Why is PCI Vulnerability Scan Important?

Electronic payments are becoming popular today as many shoppers buy items from online stores. Read more about these payments on this site here. With the increase in credit card payments, companies must protect consumer data as there are significant breaches and identity thefts that are going rampant today. The numbers of agencies and businesses topped at 1,300 in 2017 alone, and it keeps increasing if many organizations don’t secure their networks and companies.

Headline-grabbing and high-profile breaches have forced the payment card industry to look for alternatives in securing their consumer data at all costs. Many businesses have collaborated to form the PCI DSS to set standards for systems to achieve this goal.

Compliance is A Must

Today, complying with the requirements of PCI DSS is not optional. It’s a must. One of the critical tasks that a PCI scanning is required to complete is a quarterly scan. The good guys will conduct a PCI vulnerability scan to ensure that any weak link in the system is patched up. Quarterly scans are ideal, and they can be performed by a third-party service provider or in-house IT tech guys.

After a thorough scan, a vulnerability report can be conducted to know areas that need improvement. Detailed action steps are listed, and they should be implemented as soon as possible. It’s vital that PCI scanning should never be confused with penetration testing.

Penetration tests are using live testers or white hat hackers to analyze the overall frame of the network. It identifies any coding errors and vulnerabilities that black hat hackers can exploit to get the credit card information on your network.

The PCI scans are automated, and they are excellent when you want to have an overview of your overall network system defense. They can be conducted annually, monthly, or weekly according to your preferences.

More about the PCI Compliance

PCI DSS designed a standard used to enhance security controls in protecting your customers’ credit card information. These are the rules that prevent misuse and theft in any organization, and everyone who processes PCI is required to comply with the standards.

If you fail to comply with the requirements, you may be faced with hefty fines and penalties. There’s also a chance that your payment processing system will be revoked, and a suspension of accounts from your merchant provider may happen.

Complying means that you’re showing a firm commitment to protecting your clients’ information, trust, and safety. The primary account numbers are not the only ones being protected, but the expiry date, names, and security codes also have stringent security.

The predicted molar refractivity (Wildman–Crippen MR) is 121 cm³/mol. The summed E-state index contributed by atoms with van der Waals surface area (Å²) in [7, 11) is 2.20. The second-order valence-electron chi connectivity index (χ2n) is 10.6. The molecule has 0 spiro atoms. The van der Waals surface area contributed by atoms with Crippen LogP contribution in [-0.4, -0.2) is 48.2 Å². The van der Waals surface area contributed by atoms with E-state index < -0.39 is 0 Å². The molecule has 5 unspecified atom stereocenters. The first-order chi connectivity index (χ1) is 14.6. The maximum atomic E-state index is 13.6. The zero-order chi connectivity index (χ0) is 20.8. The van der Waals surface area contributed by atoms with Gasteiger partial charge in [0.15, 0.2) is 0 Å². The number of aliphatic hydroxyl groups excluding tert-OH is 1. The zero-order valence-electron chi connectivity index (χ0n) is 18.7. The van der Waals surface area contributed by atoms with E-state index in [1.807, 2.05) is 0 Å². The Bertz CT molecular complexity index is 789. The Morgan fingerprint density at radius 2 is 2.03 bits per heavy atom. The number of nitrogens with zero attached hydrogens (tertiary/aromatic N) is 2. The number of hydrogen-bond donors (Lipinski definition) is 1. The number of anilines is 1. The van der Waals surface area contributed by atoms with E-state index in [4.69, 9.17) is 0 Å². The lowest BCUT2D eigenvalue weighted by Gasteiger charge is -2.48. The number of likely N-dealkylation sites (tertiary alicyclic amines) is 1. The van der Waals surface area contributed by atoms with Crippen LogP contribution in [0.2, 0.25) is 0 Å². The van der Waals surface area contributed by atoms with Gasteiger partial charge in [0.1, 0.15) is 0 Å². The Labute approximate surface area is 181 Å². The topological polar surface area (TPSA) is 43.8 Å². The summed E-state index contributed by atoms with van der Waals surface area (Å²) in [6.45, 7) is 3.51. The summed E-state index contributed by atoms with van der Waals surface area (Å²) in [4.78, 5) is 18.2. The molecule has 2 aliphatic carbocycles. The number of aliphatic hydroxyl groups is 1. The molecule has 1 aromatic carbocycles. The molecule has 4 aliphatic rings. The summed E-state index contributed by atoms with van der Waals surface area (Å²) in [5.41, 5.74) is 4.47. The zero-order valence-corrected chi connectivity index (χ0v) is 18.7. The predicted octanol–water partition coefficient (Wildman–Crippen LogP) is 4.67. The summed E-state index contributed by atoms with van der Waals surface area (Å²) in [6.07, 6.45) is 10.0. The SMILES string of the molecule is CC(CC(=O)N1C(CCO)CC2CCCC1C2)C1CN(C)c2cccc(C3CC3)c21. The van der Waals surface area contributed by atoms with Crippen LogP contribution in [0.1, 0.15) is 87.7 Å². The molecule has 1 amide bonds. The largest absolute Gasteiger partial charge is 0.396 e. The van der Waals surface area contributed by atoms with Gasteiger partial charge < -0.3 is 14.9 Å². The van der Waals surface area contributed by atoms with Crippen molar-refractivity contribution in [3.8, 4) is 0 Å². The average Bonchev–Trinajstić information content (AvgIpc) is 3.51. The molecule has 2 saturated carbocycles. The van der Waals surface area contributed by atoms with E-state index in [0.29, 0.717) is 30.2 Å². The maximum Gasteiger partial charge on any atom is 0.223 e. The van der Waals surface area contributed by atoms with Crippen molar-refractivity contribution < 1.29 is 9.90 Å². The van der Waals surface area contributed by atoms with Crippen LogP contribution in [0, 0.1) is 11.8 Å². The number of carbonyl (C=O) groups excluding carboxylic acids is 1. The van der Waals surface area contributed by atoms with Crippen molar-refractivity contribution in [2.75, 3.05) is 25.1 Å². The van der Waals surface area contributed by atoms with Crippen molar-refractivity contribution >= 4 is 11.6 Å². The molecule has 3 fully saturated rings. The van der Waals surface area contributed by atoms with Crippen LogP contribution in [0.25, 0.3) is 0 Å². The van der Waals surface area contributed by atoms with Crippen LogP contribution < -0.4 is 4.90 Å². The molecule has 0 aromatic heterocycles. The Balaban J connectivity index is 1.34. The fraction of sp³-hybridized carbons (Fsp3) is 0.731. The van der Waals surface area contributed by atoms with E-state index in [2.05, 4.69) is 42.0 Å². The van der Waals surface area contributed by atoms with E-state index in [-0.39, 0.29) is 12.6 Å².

It’s mandatory to comply with the DSS requirements regardless of your business’s size or the number of transactions that you’re processing in a year. Even if you have decided to get outsourcing services for your payment portals, you still need to develop up-to-date PCI reports and show documentation that scans are conducted from time to time. Safety of data entirely falls on your shoulders whether you have in-house or third-party transactions.

Who Needs to Complete the PCI Compliance?

Everyone in the business of processing card payments does need to comply with PCI. If this is you, then you do. Even if you say that you’re only handling a small number of payment transactions every year, it’s imperative to take the scans and security tests.

For many corporations processing larger transactions every year of over 6 million for every merchant, they must undergo an annual audit that a Qualified Security Assessor usually makes to know more about their status. Know more about the assessors here: https://www.pcmag.com/encyclopedia/term/qualified-security-assessor.

Businesses with fewer transactions must fill-up and complete a self-assessment questionnaire. They still need to submit the documents to their bank. Each payment card brand may require different requirements, so it’s essential to check first before submitting for less hassle.

What you need is to ensure that these five key areas are completed:

  • Maintain and Build a Highly-Secure Server or Network
  • Protect the Data of Cardholders
  • Maintain Management Programs for Possible Vulnerabilities
  • Regular Tests and Monitors of the Networks
  • Maintenance of Security Policies and Information

With these compliance standards, you’re putting your entire organization on a secure footing and decrease the chances of a data breach. You can avoid expensive chain reactions of risks, and you can maintain client trust as well.

About Harshit Jain

Harshit Jain is a tech-savvy blogger. He is currently pursuing post graduation from Mumbai University. He likes to share his knowledge through his own blog at TripoSoft & TechHug as well as by writing guest articles on other blogging sites. Follow him on Facebook, Google+, Twitter.

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